US-Kazakh Open Skies Agreement paves way for closer ties

By Aydar Ashimov

East Kazakhstan Province can be seen from a Kazakh aircraft last October. [Aydar Ashimov]

East Kazakhstan Province can be seen from a Kazakh aircraft last October. [Aydar Ashimov]

NUR-SULTAN -- The United States and Kazakhstan have inked an Open Skies agreement to facilitate air transportation between the two countries, the US State Department said in a statement this week.

US Ambassador to Kazakhstan William H. Moser and Kazakh Minister of Industry and Infrastructure Development Beibut Atamkulov on December 30, 2019, signed the Air Transport Agreement in Nur-Sultan.

The agreement establishes a civil aviation relationship consistent with the US Open Skies international aviation policy, according to the statement on Monday (January 6).

Unlimited flights between Kazakhstan and the United States, as well as many other advantages provided by the signed agreement, will promote tourism and trade.

US Ambassador to Kazakhstan William H. Moser signs the Air Transport Agreement between the United States and Kazakhstan on December 30 in Nur-Sultan. [US Embassy in Kazakhstan]

US Ambassador to Kazakhstan William H. Moser signs the Air Transport Agreement between the United States and Kazakhstan on December 30 in Nur-Sultan. [US Embassy in Kazakhstan]

"This agreement with Kazakhstan will further expand our strong economic and commercial partnership as well as promote people-to-people ties. It will create new opportunities for airlines, travel companies, and customers," the statement said.

The agreement is the first under which Kazakhstan will abide by "Open Sky" principles recommended by the International Civil Aviation Organisation (ICAO), said the Kazakh Ministry of Industry and Infrastructure Development.

The move provides big opportunities for carriers planning to fly between Kazakhstan and the United States, it said.

An indication of trust

The agreement establishes the legal foundation for nonstop regular flights between the two countries and will contribute to the further development of the strategic partnership between Kazakhstan and the United States, officials said.

"An important aspect of the Open Skies agreement is the strengthening of ties -- both economic ties and the ties between the peoples of the United States and Kazakhstan," said Sean Boda, a spokesman for the US embassy in Nur-Sultan.

"I believe that this agreement will contribute to the rapid expansion of commercial activity and prosperity in our countries," said Boda.

"The signed agreement is an indication of the trust between the United States and Kazakhstan, and a good contribution to the future of the expanding relationship," said Ruslan Seksenbayev, a political scientist from Taraz.

"From the experience of other countries, we can say that the conclusion of an open skies agreement leads to an expansion of civil aviation. Both the business sector and ordinary citizens benefit," said Seksenbayev.

"In this regard, high hopes rest on US Secretary of State Michael Pompeo's imminent arrival in Kazakhstan, which has been temporarily postponed because of the situation in Iraq and the Middle East," said Seksenbayev, referring to a trip that was originally planned for early January.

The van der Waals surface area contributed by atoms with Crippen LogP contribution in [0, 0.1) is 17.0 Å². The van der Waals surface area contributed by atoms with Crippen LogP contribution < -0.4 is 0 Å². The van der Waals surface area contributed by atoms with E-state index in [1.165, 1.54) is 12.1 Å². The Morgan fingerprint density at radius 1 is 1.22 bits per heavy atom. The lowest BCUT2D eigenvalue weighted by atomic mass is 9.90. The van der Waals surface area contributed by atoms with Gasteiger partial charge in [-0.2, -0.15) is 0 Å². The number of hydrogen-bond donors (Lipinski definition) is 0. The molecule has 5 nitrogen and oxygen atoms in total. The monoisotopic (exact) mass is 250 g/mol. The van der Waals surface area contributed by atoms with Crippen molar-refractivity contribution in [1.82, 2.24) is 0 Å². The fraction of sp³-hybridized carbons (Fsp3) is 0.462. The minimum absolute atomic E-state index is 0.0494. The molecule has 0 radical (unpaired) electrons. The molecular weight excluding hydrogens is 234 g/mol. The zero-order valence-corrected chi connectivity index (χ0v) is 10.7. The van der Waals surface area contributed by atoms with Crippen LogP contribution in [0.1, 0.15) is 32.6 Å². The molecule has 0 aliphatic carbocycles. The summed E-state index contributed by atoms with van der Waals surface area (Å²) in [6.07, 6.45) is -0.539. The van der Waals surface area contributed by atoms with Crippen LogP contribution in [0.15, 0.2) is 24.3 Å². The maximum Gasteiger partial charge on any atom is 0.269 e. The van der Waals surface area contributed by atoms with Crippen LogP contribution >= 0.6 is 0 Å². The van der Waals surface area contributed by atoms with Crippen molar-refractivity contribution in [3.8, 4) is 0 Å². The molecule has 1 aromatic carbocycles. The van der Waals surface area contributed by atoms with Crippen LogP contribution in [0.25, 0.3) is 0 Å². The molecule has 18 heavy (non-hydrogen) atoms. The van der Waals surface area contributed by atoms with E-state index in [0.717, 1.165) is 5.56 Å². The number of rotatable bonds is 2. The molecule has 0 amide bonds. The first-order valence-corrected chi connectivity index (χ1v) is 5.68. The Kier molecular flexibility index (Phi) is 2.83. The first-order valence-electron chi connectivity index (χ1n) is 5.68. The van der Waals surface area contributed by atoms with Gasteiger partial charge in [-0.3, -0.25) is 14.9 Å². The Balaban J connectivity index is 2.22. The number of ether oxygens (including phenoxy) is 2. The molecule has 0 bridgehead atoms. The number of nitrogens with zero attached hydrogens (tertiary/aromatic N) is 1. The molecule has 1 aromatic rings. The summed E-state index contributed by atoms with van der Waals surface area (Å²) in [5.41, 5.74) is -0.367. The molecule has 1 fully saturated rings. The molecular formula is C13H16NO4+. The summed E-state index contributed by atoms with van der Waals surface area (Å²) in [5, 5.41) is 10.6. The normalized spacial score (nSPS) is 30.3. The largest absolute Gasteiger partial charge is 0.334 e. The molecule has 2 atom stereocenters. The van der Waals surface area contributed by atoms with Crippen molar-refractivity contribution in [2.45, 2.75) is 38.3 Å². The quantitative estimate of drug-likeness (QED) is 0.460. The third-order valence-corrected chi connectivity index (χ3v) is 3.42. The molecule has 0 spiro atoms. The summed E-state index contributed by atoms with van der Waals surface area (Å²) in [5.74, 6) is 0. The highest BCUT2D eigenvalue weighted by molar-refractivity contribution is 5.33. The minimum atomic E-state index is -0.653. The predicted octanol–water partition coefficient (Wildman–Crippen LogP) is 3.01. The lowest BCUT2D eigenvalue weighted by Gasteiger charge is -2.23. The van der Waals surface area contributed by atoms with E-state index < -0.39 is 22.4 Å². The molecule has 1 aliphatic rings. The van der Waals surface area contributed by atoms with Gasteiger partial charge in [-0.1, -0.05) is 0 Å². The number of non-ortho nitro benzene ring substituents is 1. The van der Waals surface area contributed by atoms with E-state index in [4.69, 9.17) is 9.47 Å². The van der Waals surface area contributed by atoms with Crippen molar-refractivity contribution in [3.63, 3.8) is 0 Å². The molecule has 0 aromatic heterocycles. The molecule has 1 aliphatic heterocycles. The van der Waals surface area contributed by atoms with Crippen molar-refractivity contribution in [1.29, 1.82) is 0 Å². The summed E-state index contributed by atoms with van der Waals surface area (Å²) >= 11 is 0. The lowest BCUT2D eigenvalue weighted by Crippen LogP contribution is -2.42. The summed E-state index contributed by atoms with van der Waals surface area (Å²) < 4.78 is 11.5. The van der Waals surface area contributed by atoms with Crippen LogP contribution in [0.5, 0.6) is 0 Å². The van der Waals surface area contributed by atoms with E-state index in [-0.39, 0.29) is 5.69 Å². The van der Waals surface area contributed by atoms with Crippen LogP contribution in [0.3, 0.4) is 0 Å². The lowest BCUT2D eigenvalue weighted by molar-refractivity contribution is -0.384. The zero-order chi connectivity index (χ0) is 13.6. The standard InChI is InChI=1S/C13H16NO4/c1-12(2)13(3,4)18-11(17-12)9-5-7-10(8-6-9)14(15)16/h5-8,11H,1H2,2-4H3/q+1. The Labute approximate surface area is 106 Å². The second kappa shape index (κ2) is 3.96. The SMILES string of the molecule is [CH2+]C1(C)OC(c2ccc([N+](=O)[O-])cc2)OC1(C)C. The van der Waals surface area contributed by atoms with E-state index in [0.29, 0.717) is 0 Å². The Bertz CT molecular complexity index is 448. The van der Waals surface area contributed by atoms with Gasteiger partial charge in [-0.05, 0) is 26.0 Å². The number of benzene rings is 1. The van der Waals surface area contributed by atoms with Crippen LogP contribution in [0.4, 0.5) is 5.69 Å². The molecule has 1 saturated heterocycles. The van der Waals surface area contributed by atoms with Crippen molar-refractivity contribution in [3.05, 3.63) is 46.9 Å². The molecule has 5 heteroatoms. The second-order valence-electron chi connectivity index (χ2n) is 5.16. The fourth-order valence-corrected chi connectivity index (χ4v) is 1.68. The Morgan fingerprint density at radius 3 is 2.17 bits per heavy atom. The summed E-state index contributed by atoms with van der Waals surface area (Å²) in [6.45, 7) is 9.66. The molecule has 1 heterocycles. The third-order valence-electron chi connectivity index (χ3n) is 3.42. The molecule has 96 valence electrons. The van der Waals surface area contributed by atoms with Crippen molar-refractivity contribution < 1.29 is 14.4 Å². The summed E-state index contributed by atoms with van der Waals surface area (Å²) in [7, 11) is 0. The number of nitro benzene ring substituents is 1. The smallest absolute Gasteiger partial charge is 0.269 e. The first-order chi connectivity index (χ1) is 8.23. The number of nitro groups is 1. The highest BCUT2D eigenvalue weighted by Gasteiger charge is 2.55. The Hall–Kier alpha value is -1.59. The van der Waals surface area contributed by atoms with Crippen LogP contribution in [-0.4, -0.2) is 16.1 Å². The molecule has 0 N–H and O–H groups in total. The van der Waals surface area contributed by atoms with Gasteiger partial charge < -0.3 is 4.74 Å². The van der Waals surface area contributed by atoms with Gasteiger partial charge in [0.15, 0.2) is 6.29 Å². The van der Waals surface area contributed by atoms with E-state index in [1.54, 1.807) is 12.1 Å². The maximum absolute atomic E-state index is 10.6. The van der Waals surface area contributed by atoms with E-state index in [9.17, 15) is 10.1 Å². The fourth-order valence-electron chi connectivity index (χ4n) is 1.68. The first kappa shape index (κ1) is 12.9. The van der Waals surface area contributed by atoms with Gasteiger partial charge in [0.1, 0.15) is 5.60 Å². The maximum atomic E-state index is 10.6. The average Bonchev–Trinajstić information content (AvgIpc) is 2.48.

Getting closer

Kazakhs who have business, educational and other ties with the United States are very pleased about the new agreement.

"I have been waiting for this moment since January of last year, when preparations for an agreement between the United States and Kazakhstan on the launch of nonstop flights were first announced," said Nur-Sultan-based businessman Berik Torgumbayev.

"A nonstop flight to New York, planned to be launched first, is very cool. Now the United States is getting closer for us," he said.

Currently, flying from Nur-Sultan to New York requires a layover in Moscow, which is very inconvenient because of the "huge loss of time and the bad attitude toward Asians at the Russian airport", said Torgumbayev.

"We eagerly anticipate the launch of the first nonstop flights. My nephew is studying in the United States as part of Kazakhstan's Bolashak Programme. He is from Almaty," said Shymkent resident Bibigul Boranbayeva, referring to a scholarship that is awarded to high-performing students from Kazakhstan to study abroad.

"We are pleased to expand relations between our countries. The world is becoming more open for us," she said.

US-Kazakh co-operation in 2019

Last year was a significant year for US-Kazakh relations. Here are a few highlights:

Deputy Kazakh Foreign Minister Yerzhan Ashikbayev and US Principal Deputy Assistant Secretary of State for South and Central Asian Affairs Alice Wells gathered on December 5 in Washington to discuss their countries' burgeoning strategic partnership.

At that meeting, the US State Department hailed Kazakhstan's successes in counter-terrorism and in "the repatriation and reintegration of nearly 600 Kazakh citizens from Syria", a reference to Operation Jusan (Bitter Wormwood).

In an October visit to Nur-Sultan, US State Department Co-ordinator for Counterterrorism and Ambassador Nathan A. Sales also praised "Kazakhstan's groundbreaking work" in rehabilitating and reintegrating returnees.

In June, Kazakhstan hosted Operation Steppe Eagle 19, a multinational exercise that brought in troops from Great Britain, India, Kyrgyzstan, Tajikistan, Turkey, Uzbekistan and the United States. Steppe Eagle has taken place annually since 2003.

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In the very near future, Kazakhstan will be considering the USA, not Russia, as a real counterbalance to the enormous strengthening of China's geopolitical stance in Central Asia. Overall it's going to expedite the process of rapprochement between the two countries and will lead to the potential threat of Russia bring eventually expelled from the southern zone of Eurasia